Connecting Northumberland: Bid to bring broadband under council control to improve access for rural communities
Northumberland County Council wants to take rural broadband provision into its own hands – and is calling on the Government to fund it.
The local authority has unveiled plans to use its own skills and resources to connect isolated homes and communities across the county.
Council representatives, along with Hexham MP Guy Opperman, have met Digital and Broadband Minister Matt Warman, who has asked for a full business case, to be considered ahead of the Government’s budget.
The authority has been involved in a range of initiatives to try to ensure even the most remote communities have access to good broadband, but this would be the first time it would actually be doing the digging and installation to homes itself.
Coun Nick Oliver, the cabinet member for corporate services, said: “It is one of those light-bulb moments when you start to think about how we connect some of our most rural homes to broadband, when major companies are unwilling or unable to link them up.
“Within the council, we already have in-house vast expertise in terms of planning, laying trenches, building infrastructure and IT.
“So rather than waiting for other organisations to develop longer-term solutions, we just want to get on with installing broadband and connecting communities – something that many of us just take for granted.
“As a council, we’re committed to a can-do approach and working to ensure everyone can benefit from key services and feel part of the wider community, wherever they live in the county.”
If the scheme is backed by the Government, work could begin this year. The funding required has not been revealed, with the authority ‘still working on detailed costings at this stage’.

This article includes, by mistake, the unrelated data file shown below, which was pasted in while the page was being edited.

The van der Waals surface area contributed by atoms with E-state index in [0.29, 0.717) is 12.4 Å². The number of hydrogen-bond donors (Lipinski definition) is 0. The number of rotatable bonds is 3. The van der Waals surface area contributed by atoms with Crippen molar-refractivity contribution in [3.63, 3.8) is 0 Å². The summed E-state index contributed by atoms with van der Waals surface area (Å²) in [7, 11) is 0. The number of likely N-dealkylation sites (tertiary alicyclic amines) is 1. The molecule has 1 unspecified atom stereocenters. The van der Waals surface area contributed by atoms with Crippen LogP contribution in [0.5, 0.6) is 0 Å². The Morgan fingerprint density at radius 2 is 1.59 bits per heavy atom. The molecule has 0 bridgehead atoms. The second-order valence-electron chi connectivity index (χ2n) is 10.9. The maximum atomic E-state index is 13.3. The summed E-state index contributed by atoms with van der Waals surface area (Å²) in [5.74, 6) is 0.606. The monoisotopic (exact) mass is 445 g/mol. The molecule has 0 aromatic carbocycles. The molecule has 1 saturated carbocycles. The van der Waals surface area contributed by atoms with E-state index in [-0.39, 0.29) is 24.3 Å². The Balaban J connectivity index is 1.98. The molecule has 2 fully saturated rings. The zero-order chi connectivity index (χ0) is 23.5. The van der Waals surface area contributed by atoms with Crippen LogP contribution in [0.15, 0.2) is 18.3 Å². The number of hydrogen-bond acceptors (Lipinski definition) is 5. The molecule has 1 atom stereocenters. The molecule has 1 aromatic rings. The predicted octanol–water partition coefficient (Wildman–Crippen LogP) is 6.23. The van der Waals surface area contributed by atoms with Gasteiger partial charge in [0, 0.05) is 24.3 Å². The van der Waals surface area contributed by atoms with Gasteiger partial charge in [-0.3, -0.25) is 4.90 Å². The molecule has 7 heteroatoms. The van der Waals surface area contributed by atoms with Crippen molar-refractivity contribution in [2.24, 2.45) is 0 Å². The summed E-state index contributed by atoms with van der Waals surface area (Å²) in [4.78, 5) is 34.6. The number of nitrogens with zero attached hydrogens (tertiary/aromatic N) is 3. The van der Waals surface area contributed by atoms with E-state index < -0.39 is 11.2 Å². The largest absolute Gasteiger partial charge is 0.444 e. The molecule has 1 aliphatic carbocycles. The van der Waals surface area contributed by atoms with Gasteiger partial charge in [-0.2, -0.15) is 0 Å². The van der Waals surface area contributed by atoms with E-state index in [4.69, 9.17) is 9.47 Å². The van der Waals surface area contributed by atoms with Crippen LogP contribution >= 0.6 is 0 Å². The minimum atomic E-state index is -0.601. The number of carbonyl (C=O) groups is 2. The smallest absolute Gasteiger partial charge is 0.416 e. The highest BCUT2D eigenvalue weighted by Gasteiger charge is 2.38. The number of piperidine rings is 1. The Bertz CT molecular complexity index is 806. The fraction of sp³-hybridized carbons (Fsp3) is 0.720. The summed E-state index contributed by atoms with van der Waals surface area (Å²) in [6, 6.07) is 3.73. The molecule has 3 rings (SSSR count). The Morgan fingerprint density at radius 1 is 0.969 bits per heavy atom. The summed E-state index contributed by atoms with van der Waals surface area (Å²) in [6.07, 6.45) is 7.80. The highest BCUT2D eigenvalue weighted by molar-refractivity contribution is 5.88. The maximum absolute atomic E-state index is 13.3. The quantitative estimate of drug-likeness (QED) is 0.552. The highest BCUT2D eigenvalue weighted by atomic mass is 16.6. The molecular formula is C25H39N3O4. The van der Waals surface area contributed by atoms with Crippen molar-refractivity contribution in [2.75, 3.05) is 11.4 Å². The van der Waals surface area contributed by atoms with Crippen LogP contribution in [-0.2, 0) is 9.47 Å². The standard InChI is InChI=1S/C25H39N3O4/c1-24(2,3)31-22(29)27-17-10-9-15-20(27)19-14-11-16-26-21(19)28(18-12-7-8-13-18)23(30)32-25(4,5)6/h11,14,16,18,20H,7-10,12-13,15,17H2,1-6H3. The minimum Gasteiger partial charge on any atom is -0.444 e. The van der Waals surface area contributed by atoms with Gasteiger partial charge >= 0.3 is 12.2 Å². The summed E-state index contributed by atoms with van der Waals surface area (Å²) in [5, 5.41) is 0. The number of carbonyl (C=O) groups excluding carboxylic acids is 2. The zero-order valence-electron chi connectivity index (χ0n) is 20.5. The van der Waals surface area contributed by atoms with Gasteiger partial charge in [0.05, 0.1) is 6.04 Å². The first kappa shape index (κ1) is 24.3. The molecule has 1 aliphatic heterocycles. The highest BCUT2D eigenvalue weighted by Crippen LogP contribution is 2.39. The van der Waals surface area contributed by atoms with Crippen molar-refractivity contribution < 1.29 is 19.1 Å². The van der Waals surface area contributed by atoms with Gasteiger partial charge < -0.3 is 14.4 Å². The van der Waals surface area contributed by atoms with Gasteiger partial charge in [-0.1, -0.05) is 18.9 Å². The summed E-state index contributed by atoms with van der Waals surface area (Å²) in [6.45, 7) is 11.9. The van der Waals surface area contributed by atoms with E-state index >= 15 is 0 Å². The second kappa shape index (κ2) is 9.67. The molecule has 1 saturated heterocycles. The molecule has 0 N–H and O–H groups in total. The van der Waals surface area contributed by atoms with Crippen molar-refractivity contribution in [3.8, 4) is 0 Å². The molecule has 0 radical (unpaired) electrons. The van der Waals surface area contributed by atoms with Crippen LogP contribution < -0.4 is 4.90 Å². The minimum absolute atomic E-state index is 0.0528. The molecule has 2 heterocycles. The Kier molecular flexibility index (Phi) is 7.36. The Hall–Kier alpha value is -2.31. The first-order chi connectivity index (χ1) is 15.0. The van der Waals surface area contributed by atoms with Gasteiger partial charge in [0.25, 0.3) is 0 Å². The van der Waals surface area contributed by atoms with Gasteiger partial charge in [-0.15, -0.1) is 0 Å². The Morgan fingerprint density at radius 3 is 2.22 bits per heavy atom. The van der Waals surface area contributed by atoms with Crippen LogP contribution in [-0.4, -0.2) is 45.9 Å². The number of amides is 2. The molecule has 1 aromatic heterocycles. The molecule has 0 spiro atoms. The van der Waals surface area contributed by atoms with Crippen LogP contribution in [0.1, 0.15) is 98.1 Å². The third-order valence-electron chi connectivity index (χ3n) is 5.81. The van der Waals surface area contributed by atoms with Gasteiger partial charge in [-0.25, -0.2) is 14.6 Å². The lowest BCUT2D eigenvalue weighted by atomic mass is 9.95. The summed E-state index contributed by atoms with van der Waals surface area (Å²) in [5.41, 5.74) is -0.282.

Mr Opperman said: “Broadband is essential to homes and businesses in rural communities and faster speeds are vital.
“That’s why it was great to meet Digital and Broadband Minister Matt Warman MP with Coun Nick Oliver to talk about innovative new ideas to improve broadband roll-out across Northumberland; we are working hard to ensure no community gets left behind.”
This latest proposal will build on the £12million secured by the North of Tyne Combined Authority last summer from the Government’s Local Full Fibre Networks Programme to pay for the roll-out of fibre internet connections to more than 300 public buildings in rural parts of the county.
Council leader Peter Jackson and the North of Tyne Mayor, Jamie Driscoll, both said that it would mean that rural Northumberland ‘will have better connectivity than most UK city centres’, while critics pointed out that many of the county’s most remote areas no longer have any public buildings.
However, Steve Smith, the county council’s digital design and delivery manager, told a combined authority scrutiny committee at the time: “Not everywhere will benefit directly with full fibre, but any work we can do will reduce the cost of pushing it out into those communities.”
The Borderlands Inclusive Growth Deal is also committed to investing in digital infrastructure to improve broadband and mobile-phone signal in rural communities.